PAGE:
So this 180 in Holmes's head over the course of eight months, this is one of the biggest mysteries in the history of the Supreme Court, and he really gets obsessed with this very specific question, like why did Holmes change his mind?
And I basically tried to reconstruct every day in his life for about a year and a half time period. And you're laughing. But I did. I had a spreadsheet with every day in this spreadsheet.
He really tracked each of those days in that year and a half around those eight months.
Right. And he microscopically pores over Holmes's life, including what Holmes was doing and the letters he was writing, the books he was reading.
He kept a log of every book that he read.
He even reads the books that Holmes, his friends, are writing and reading just in case they had a conversation with Holmes. That's like what possibly they could have said to Holmes that would have made him change his mind. Wow.
So did he did he find something? Was there like a little smoking gun or something buried in all of that data?
Well, one thing he notices as he's digging into the daily doings of Oliver Wendell Holmes is that he became very close with a group of young progressive intellectuals in Washington, D.C. He had a group of very young friends, these brilliant progressive legal scholars. Among them was a future Supreme Court justice, Felix Frankfurter, the editors of The New Republic magazine, Herbert Crowley and Walter Lippmann, this young socialist named Harold Laski, who at the age of twenty four was already teaching at Harvard.
And this group, they all gathered in this house in Washington, D.C., called the House of Truth. The House of Truth. Wow. House of Truth. It was a townhouse like a little like clubhouse for like young progressives. And Holmes was a frequent visitor there. He would stop in on his way home from court and have a drink. And he would like play cards with them and debate the truth with them. So it's like a kind of a funny pairing like this.
Nearly 80 year old guy like hanging out with these, like young whippersnapper 20 somethings and like. Yeah, just like laying down truth bombs.
Homes love to talk to people he'd love to be challenged.
He loved debate, and as he got older, he found himself not really having anyone to do that with anymore, like that sort of intellectual friends that he had who were his contemporaries.
Those people were all dead by this point.
Holmes was Holmes was pretty old. The other members of the Supreme Court he didn't really care for, he thought that they were all sort of stodgy and he didn't think that they were that smart.
And all of these young men, they worshiped Holmes, they would write him fan letters and they would write articles about him in magazines.
And so he sort of found a new group of friends. They actually they got so close that when it was Holmes is surprised. Seventy fifth birthday party, his wife, Fanny, snuck a bunch of them in through the cellar for the for the birthday party.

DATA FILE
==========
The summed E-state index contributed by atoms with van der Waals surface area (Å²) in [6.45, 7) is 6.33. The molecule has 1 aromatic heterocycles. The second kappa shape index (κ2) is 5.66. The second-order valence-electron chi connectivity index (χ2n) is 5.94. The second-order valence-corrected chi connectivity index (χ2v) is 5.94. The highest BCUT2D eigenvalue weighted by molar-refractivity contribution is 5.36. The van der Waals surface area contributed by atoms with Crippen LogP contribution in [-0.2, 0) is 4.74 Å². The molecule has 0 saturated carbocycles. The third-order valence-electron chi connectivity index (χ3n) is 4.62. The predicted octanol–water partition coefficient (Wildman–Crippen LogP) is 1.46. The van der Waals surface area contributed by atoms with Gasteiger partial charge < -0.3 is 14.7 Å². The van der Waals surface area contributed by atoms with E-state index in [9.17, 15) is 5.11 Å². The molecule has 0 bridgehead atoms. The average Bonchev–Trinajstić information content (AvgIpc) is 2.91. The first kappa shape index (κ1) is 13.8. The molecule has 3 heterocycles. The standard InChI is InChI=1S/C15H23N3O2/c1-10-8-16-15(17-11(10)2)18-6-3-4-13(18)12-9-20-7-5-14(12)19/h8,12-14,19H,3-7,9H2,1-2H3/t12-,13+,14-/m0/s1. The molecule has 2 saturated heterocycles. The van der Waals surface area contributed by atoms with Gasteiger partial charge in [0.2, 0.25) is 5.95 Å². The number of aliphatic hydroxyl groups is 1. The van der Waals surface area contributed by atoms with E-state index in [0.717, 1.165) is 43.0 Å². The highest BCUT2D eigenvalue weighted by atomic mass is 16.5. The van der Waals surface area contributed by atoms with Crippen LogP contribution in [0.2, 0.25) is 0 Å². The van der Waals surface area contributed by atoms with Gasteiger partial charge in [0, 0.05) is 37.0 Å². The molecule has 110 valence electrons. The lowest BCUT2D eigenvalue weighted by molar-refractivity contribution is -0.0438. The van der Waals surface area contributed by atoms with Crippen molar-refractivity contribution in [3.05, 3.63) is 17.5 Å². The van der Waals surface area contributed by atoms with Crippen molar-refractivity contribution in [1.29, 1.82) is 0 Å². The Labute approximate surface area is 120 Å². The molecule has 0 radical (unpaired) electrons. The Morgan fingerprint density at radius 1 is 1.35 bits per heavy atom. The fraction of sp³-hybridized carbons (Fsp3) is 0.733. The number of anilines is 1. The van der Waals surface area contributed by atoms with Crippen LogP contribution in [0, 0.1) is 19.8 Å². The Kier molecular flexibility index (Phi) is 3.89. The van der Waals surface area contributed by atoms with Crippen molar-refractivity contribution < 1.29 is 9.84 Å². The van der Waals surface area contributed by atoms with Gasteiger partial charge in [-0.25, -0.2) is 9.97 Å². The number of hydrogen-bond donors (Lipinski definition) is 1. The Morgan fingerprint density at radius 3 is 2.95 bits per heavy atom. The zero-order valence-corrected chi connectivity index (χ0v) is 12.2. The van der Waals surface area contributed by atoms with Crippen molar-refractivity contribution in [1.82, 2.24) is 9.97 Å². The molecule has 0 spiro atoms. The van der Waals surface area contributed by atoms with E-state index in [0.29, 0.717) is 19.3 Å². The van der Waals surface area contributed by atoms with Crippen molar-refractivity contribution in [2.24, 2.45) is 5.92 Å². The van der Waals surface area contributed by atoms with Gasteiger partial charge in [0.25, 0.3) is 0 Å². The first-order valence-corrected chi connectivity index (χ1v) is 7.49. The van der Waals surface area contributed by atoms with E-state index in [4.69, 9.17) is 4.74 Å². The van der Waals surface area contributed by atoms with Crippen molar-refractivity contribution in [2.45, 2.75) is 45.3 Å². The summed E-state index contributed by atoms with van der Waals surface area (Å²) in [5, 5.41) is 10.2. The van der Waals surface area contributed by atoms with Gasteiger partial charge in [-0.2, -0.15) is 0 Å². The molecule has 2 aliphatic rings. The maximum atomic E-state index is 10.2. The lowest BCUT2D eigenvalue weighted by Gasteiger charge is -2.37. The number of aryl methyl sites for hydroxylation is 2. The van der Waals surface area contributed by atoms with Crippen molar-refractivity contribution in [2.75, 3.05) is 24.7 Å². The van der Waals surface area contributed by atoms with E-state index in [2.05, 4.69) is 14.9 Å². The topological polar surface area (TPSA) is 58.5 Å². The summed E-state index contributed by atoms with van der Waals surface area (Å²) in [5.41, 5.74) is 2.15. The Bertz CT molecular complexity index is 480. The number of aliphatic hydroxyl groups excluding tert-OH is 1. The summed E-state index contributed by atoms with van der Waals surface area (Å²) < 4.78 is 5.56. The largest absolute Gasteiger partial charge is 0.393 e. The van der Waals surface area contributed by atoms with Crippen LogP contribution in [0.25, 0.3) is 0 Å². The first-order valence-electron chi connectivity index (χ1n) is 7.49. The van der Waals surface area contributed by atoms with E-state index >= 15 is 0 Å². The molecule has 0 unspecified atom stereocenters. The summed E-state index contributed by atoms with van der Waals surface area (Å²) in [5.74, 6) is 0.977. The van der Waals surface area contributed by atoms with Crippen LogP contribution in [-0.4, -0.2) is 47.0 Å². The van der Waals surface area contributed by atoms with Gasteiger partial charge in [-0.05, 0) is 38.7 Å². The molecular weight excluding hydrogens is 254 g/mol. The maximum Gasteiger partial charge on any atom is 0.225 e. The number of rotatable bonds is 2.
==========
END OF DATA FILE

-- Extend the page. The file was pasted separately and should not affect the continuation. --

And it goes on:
And he felt like some of these young men were the sons that he never had. You know, he would write letters to them and he would call them My dear boy, my dear lads, and they'd write letters back to him saying stuff like yours affectionately or yours always.
And they would talk about how much they loved him.
How did they feel about his stance on the libelous speech stuff?
Great question. They were not fans. This group essentially engaged in a kind of lobbying campaign over the course of a year, year and a half to get Holmes to change his views about free speech.
So in May of that year, so remember, March is when he has those first opinions.
In May, they publish an article in The New Republic criticizing his opinion in the Debs case, which again was one of those earlier three cases. So they're knocking him publicly.
And Holmes was so worked up by it that he sat down and he wrote a letter kind of in a huff to the editor of The New Republic, defending himself, essentially saying again, look, there were lives on the line.
There was a war happening, a draft happening.
And he's like about to send it to the magazine. And then he pulls back and he's like, no, no, no, I'm not going to do it.
He thinks maybe it's not such a good idea to be commenting on this issue because he knows that the court has another case coming before it in the fall, the Abrams case.
So in October of nineteen, this case, the Abrams case, has oral arguments at the Supreme Court. Now, let me kind of hit pause on Holmes for a second and tell you about the Abrams case. So it was a Friday morning in 1918 and some random men who are on their way to work see a bunch of pamphlets on the sidewalk. They were all scattered around somewhere in English, somewhere in Yiddish, because it's like it's the Lower East Side.
So there would have been at that time, there were like a lot of Russian Jewish emigres like in that area. The pamphlets basically say workers wake up. The president is shameful and cowardly and hypocritical and a plutocrat. And right now he's fighting Germany, whom we hate. But next after that, he's going to go for a newly communist Russia where you guys are from. And so if you don't stop working, especially those of you who are working in factories, who are making bullets and bombs, that these weapons that these people were making, we're going to be used to kill their loved ones back home.
So quit it. Go on strike. Some detectives get on the case. They find the culprits. They were Russian immigrants who were anarchists, three men, one woman. They went on rooftops in lower Manhattan and threw these leaflets from the rooftops. They're convicted under the Espionage Act. And the case ultimately makes its way to the Supreme Court in the fall of nineteen eight months after the earlier cases have been handed down by the court.